What a lovely read! I was at a bookstore a couple of weeks ago and just looking through the fiction isle checking out the offerings. I already keep a list of the books I want to read and the authors I enjoy, but can never help myself when I’m in an actual book-selling establishment. I was strolling when I came across this novella. I had read Alan Bennett’s play The History Boys (I’ve never seen it performed nor its movie adaptation) and quite liked his brand of humor, satire, and voice, and the premise of the novella seemed charming and interesting: the queen of England begins to read out of the blue, causing more than a little commotion. I was intrigued. I swiftly picked the book up and settled in for a couple of hours in the company of the British monarch. The novella is just over 100 pages, and is such a brisk and lovely read, anyone who considers themselves a book fan will immediately be drawn in.
On a day like any other, one of Queen Elizabeth II’s pooches gets a bit away from her and she happens on a mobile library on its weekly stop at the palace, yet this is the queen’s first time encountering it. She takes a moment to look at the books, but being the monarch and never having had the time nor, really and ironically, the permission to read, she finds herself a bit embarrassed, especially when confronted with the option of borrowing a book. She decides to do so to humor the merchant and to save face, and goes about her day. Much to her surprise, she reads the book and thoroughly enjoys the experience, and the following week returns the one she read, and promptly borrows another. She encounters a kitchen employee at the stand and quickly he begins to be a recommender of sorts, providing her with a reading list. The queen begins to devour books, and, much to the chagrin of her employees and courtiers, she begins to ignore her duties, even the prime minister is appalled by this behavior. Everyone attempts to thwart the queen in her new passion, including Prince Philip, who misses his boring and taciturn wife.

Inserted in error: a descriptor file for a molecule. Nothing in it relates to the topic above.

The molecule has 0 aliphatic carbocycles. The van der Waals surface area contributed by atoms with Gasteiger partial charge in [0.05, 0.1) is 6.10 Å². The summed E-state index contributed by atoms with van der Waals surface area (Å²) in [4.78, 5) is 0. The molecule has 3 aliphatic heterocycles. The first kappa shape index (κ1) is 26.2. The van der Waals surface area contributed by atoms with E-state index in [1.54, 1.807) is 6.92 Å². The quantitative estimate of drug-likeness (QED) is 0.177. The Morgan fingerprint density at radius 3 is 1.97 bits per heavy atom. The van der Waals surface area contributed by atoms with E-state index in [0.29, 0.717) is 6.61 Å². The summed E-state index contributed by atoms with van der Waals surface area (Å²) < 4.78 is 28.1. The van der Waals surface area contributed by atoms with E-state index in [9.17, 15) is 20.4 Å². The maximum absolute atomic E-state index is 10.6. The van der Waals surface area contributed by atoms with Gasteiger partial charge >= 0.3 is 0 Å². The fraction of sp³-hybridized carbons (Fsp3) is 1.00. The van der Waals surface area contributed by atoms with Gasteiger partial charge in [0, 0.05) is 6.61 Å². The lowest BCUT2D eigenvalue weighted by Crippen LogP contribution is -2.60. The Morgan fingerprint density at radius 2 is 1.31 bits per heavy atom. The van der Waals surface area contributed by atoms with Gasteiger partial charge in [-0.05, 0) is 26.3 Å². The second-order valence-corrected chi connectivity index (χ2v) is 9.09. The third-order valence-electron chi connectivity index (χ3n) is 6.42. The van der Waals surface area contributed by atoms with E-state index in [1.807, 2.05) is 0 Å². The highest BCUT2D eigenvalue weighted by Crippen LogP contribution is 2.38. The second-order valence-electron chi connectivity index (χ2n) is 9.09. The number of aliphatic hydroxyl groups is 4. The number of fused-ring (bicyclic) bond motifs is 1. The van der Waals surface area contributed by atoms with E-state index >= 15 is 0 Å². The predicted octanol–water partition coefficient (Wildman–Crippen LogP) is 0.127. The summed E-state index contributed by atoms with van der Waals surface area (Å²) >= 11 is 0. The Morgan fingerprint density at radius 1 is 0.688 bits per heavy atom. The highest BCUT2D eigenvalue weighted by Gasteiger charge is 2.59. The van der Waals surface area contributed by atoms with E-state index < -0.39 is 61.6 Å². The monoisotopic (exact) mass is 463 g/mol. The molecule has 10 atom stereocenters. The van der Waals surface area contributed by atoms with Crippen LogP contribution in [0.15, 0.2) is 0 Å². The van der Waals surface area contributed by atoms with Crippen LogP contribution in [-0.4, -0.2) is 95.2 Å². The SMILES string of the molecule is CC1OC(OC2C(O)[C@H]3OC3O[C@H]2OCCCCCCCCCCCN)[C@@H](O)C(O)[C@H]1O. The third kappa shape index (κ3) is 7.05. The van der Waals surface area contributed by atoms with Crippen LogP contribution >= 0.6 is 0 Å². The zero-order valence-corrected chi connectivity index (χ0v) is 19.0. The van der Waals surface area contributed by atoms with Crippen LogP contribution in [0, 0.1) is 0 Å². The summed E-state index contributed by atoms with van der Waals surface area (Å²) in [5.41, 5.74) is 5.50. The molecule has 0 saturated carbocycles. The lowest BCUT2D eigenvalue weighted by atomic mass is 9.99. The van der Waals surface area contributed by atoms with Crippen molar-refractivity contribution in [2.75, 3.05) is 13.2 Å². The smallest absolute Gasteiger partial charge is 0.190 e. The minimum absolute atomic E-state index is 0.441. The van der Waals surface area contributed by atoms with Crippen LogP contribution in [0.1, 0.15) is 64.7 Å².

Bennett masterfully is able to take a pretty ingenious premise and do something quite radical with it. A hobby, the smallest of vices, becomes scandalous and all thanks to the fact alluded to in the title of the novella. A play on words, the ‘uncommon’ aspect is both the fact that such a reader is out of the ordinary, and the fact that in British English the term ‘common’ is synonymous with lower class or something that is quite the opposite of ‘posh’, and nobody is more posh than the queen. But the books is also a lovely love letter to reading and to the notion that nobody is too old, too ‘common’, too alienated or alienating, to become a voracious reader. The love of books, in the queen’s case everyone from the Bröntes to Proust to Alice Munro, is universal and available and accessible to anyone. I really enjoyed my little visit with the queen and appreciated her cheeky behavior and insolence towards expectations. The moral is that reading really is freeing, even when you are the British Monarch – and ultimately nothing is more democratic or egalitarian than that!